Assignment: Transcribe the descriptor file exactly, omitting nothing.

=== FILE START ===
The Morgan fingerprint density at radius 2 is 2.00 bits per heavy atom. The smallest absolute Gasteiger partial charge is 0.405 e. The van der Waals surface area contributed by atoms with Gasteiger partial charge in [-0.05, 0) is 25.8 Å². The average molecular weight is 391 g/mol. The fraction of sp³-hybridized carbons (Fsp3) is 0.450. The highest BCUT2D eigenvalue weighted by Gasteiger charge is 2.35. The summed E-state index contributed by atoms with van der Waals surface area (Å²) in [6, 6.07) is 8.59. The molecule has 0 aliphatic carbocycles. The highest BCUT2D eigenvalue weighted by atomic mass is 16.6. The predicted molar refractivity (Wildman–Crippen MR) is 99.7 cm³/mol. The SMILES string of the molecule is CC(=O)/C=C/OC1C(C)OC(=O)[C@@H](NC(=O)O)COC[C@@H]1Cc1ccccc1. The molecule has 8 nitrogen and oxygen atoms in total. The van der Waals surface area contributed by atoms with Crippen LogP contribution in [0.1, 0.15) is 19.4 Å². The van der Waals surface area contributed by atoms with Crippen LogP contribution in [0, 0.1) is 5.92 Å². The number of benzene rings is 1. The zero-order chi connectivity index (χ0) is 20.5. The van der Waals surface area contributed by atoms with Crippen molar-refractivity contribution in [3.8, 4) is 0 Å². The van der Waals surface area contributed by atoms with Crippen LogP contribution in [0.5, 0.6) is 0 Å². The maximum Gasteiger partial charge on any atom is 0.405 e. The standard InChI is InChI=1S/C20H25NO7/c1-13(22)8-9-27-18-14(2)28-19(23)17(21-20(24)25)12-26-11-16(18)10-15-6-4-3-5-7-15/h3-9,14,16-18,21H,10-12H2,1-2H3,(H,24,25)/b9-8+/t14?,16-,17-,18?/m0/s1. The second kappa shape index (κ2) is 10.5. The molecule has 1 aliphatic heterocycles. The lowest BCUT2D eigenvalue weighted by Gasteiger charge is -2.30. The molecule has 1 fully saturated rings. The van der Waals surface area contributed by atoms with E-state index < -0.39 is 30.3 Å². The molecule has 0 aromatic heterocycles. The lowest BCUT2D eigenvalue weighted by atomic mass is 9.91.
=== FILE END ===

The Morgan fingerprint density at radius 2 is 2.00 bits per heavy atom. The smallest absolute Gasteiger partial charge is 0.405 e. The van der Waals surface area contributed by atoms with Gasteiger partial charge in [-0.05, 0) is 25.8 Å². The average molecular weight is 391 g/mol. The fraction of sp³-hybridized carbons (Fsp3) is 0.450. The highest BCUT2D eigenvalue weighted by Gasteiger charge is 2.35. The summed E-state index contributed by atoms with van der Waals surface area (Å²) in [6, 6.07) is 8.59. The molecule has 0 aliphatic carbocycles. The highest BCUT2D eigenvalue weighted by atomic mass is 16.6. The predicted molar refractivity (Wildman–Crippen MR) is 99.7 cm³/mol. The SMILES string of the molecule is CC(=O)/C=C/OC1C(C)OC(=O)[C@@H](NC(=O)O)COC[C@@H]1Cc1ccccc1. The molecule has 8 nitrogen and oxygen atoms in total. The van der Waals surface area contributed by atoms with Crippen LogP contribution in [0.1, 0.15) is 19.4 Å². The van der Waals surface area contributed by atoms with Crippen LogP contribution in [0, 0.1) is 5.92 Å². The number of benzene rings is 1. The zero-order chi connectivity index (χ0) is 20.5. The van der Waals surface area contributed by atoms with Crippen molar-refractivity contribution in [3.8, 4) is 0 Å². The van der Waals surface area contributed by atoms with Crippen LogP contribution in [0.5, 0.6) is 0 Å². The maximum Gasteiger partial charge on any atom is 0.405 e. The standard InChI is InChI=1S/C20H25NO7/c1-13(22)8-9-27-18-14(2)28-19(23)17(21-20(24)25)12-26-11-16(18)10-15-6-4-3-5-7-15/h3-9,14,16-18,21H,10-12H2,1-2H3,(H,24,25)/b9-8+/t14?,16-,17-,18?/m0/s1. The second kappa shape index (κ2) is 10.5. The molecule has 1 aliphatic heterocycles. The lowest BCUT2D eigenvalue weighted by Gasteiger charge is -2.30. The molecule has 1 fully saturated rings. The van der Waals surface area contributed by atoms with E-state index < -0.39 is 30.3 Å². The molecule has 0 aromatic heterocycles. The lowest BCUT2D eigenvalue weighted by atomic mass is 9.91.